Secretary-General calls for ‘maximum restraint’ in Israeli-Palestinian flare-up

Secretary-General Kofi Annan addressing the General Assembly. (UN/Evan Schneider)


Calling on all sides in the upsurge of violence in the Gaza Strip to exercise maximum restraint and ensure that civilians are not harmed, United Nations Secretary-General Kofi Annan said today the first step towards a solution would be the release of the Israeli soldier kidnapped[*] by Palestinian militants.

“I’ve been following with great concern developments in the Middle East,” Mr. Annan told reporters at UN Headquarters in New York, noting that he had been in touch with Palestinian President Mahmoud Abbas, Israeli Prime Minister Ehud Olmert and Syrian President Bashar al Assad.

He said he was “really working with everyone to try and calm down the situation. Obviously we cannot condone the use of Katyushas that place Israelis at risk and the Israeli Government has the responsibility to protect its citizens but it has to do so with restraint,” he added.

“And of course it is understandable that they would want to go after those who kidnapped the soldier but it has to be done in such a way that the civilian population are not made to suffer.”

He stressed that it was important that the two leaders work together to calm the situation, and said Mr. Olmert had indicated he was exercising maximum restraint following Israel’s incursion into the Gaza Strip.

Asked what he thought would be the key to the solution, he replied: “I think the first thing they will have to do, that everyone seems concerned about, is the release of the kidnapped soldier. I think that will really help peace matters.”

On reported Israeli overflights over Mr. Assad’s house, Mr. Annan said: “If it is correct, we need to be very careful not only not to escalate or to expand the area of conflict, and so it is very important that we all take very careful steps to deescalate and not take any action or initiative that would expand or escalate the situation.”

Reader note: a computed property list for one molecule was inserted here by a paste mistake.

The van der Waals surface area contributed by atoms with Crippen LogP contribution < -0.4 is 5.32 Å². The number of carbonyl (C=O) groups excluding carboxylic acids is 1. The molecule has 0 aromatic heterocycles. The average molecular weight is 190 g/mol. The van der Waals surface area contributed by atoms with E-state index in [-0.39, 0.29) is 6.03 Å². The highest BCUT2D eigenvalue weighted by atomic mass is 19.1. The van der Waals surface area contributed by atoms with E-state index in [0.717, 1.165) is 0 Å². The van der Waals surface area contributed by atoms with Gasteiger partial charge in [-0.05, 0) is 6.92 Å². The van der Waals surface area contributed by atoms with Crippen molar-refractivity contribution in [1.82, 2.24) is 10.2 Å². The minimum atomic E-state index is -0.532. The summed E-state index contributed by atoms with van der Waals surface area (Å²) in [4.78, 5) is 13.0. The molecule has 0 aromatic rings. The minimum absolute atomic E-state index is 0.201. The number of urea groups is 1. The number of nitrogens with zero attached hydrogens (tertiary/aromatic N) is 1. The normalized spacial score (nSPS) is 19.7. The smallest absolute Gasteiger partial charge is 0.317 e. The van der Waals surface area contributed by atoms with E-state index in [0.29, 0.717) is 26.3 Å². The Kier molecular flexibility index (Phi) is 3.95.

He was asked whether he got any assurance from the Israelis that they would pull out and try a diplomatic initiative. “Well, not directly,” he replied. “But I think the Prime Minister indicated to me they are exercising maximum restraint.”

He noted Mr. Olmert’s concern over the firing of several Katyusha rockets into Israel, and said Mr. Abbas had told him he was working with the Palestinian factions to bring the violence under control and ensure the Katyusha attacks do not continue.

“And I think it is important that we work very actively on this to get it done,” he added. “But I hope they (Israelis) would also allow time for a diplomatic initiative to the capture of the soldier and I hope no action will be taken to harm him and that he will be returned alive.”

Mr. Annan said he was not envisaging sending an envoy to the region at this stage but was in touch with other leaders “to see how collectively we can help the situation.” He again stressed the welfare of civilians caught up in the conflict: “You need to be careful not to take any action in any area which is likely to harm civilians.”

[*]Editor’s Note: The dictionary definition of the word “kidnap” necessitates that the abduction of a person is illegal. As the Israeli soldier was part of an occupying force, captured during a military raid against a military target, in international law he is considered to be a “prisoner of war”, not a kidnap victim. The rules governing the treatment of prisoners of war are spelled out in the third Geneva Convention of 1949, article 13 of which requires that POWs “must at all times be treated humanely”.

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